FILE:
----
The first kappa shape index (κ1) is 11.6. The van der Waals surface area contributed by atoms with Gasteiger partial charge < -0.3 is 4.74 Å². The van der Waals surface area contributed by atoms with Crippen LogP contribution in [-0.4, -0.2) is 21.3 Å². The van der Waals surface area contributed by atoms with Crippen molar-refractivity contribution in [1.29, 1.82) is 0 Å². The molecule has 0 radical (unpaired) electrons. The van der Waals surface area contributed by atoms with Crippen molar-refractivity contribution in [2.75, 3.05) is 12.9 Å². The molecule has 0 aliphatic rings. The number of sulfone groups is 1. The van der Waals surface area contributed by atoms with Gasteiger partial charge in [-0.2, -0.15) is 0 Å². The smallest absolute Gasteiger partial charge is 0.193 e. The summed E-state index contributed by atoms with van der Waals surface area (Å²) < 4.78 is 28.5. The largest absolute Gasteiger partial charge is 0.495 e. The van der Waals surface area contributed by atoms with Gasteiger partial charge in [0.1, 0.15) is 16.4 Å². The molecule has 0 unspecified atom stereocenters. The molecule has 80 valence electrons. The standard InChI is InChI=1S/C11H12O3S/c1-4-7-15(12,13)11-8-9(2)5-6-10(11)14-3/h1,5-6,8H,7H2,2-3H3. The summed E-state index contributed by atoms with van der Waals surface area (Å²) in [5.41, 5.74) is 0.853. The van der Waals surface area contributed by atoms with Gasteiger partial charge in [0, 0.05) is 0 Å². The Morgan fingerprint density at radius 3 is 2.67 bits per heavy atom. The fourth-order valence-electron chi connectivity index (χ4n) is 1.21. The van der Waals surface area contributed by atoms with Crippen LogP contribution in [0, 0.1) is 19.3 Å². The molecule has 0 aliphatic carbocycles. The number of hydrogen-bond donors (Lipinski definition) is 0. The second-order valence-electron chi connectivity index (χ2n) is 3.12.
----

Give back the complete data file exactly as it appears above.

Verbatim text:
The first kappa shape index (κ1) is 11.6. The van der Waals surface area contributed by atoms with Gasteiger partial charge < -0.3 is 4.74 Å². The van der Waals surface area contributed by atoms with Crippen LogP contribution in [-0.4, -0.2) is 21.3 Å². The van der Waals surface area contributed by atoms with Crippen molar-refractivity contribution in [1.29, 1.82) is 0 Å². The molecule has 0 radical (unpaired) electrons. The van der Waals surface area contributed by atoms with Crippen molar-refractivity contribution in [2.75, 3.05) is 12.9 Å². The molecule has 0 aliphatic rings. The number of sulfone groups is 1. The van der Waals surface area contributed by atoms with Gasteiger partial charge in [-0.2, -0.15) is 0 Å². The smallest absolute Gasteiger partial charge is 0.193 e. The summed E-state index contributed by atoms with van der Waals surface area (Å²) < 4.78 is 28.5. The largest absolute Gasteiger partial charge is 0.495 e. The van der Waals surface area contributed by atoms with Gasteiger partial charge in [0.1, 0.15) is 16.4 Å². The molecule has 0 unspecified atom stereocenters. The molecule has 80 valence electrons. The standard InChI is InChI=1S/C11H12O3S/c1-4-7-15(12,13)11-8-9(2)5-6-10(11)14-3/h1,5-6,8H,7H2,2-3H3. The summed E-state index contributed by atoms with van der Waals surface area (Å²) in [5.41, 5.74) is 0.853. The van der Waals surface area contributed by atoms with Gasteiger partial charge in [0, 0.05) is 0 Å². The Morgan fingerprint density at radius 3 is 2.67 bits per heavy atom. The fourth-order valence-electron chi connectivity index (χ4n) is 1.21. The van der Waals surface area contributed by atoms with Crippen LogP contribution in [0, 0.1) is 19.3 Å². The molecule has 0 aliphatic carbocycles. The number of hydrogen-bond donors (Lipinski definition) is 0. The second-order valence-electron chi connectivity index (χ2n) is 3.12.